Thursday, January 13, 2011

Mumbai Meri Jaan - II

Beg to Differ

The Friday before the one to be described, thanks to a friend’s suggestion, I had tried a rickshaw ride from the campus to the Mulund railway station. It had cost me Rs. 96/-. However, I had caught the air of luxury in it compared to the crowded trains and now I was tempted once again to do the same. The fact that I had only a Rs. 100/- note with me did not really matter. So I called up the nearest rickshaw and claimed my destination. The driver agreed. We mutually agreed that I was not to pay any amount greater than Rs. 100/- to him and he promised that it would not be more than Rs. 90/-. Maybe the traffic would be less today, I concluded.

The traffic, however, disappointed me. When I look back at it, the traffic was no different from the previous one I faced - a moderate one, but with enough entertainment. Beggars they were termed. What they provided was entertainment for the unfortunate ones stuck in the long vehicular queues.

The first one that came was a young boy wearing blue shorts and with a bare chest that had the ribs poking out. He walked with a limp and held out his hands with the palm exposed and the fingers folded, the classical beggar’s hold. For two reasons, I preferred not help him. One that helping him would attract more of his kind to extort money from me– something I was really short of. Secondly, that kid was faking the limp and I was sure of it. You could never trust these filthy little creatures of the underworld. He could not fool me and gain my sympathy.

The second one was a lady carrying a baby and holding a small plate. She repeatedly pointed to her mouth and then the baby to indicate that the baby had not had food for a couple of days. A photo of a God with some red powder smeared on it was the only content in the plate apart from some coins of various values. So now this crook was trying to invoke my sympathies by targeting my religious sentiments and the human being inside me. Not to be trusted was the verdict and I simply ignored her.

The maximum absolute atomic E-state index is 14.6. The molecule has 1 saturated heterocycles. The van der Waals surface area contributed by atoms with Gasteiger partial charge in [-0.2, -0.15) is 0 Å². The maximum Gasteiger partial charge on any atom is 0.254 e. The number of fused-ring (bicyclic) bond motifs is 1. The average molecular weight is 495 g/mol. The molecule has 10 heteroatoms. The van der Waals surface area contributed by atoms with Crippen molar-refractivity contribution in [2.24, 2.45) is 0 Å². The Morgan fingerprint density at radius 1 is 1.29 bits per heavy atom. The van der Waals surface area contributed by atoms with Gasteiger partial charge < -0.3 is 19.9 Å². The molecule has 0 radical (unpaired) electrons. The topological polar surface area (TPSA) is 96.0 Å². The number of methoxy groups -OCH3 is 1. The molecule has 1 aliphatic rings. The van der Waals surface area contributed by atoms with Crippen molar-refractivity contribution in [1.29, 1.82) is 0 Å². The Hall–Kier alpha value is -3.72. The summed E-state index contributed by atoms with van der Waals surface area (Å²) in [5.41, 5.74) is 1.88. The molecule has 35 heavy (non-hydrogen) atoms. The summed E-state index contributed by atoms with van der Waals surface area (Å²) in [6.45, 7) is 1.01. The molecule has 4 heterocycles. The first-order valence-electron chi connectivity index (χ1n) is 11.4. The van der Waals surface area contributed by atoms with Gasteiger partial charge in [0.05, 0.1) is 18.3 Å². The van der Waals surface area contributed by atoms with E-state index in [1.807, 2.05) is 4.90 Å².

The first traffic signal had been crossed and now there was yet another one to go. As we came to a halt at the second one, there they came running towards us. A group of children, with some fancy stuff, detached and each of them ran towards a different potential customer. The one that chose me was selling some pencil flashlights.

“Saab, chinese hai. Sirf paanch rupaiye mein milega. Lelo saab. Aise item aapko market mein kahin nahi milega”

Yeah, he was telling the truth. His wares were not items to be found in the markets. Chinese flashlights were not only ‘use and throw’ but were also ‘use once and throw forever’. I asked him to get lost. He ran towards the next rickshaw in the line.

As the group began to recede towards the rear of the queue, the responsibility of keeping the front end engaged was taken up by a bhajan singing, harmonium playing old man who supposed to be blind and was by being guided by a young girl who did the money collection for him. Before he reached me, my driver asked me, “Saab seedha jaana hai ki right jaana hai”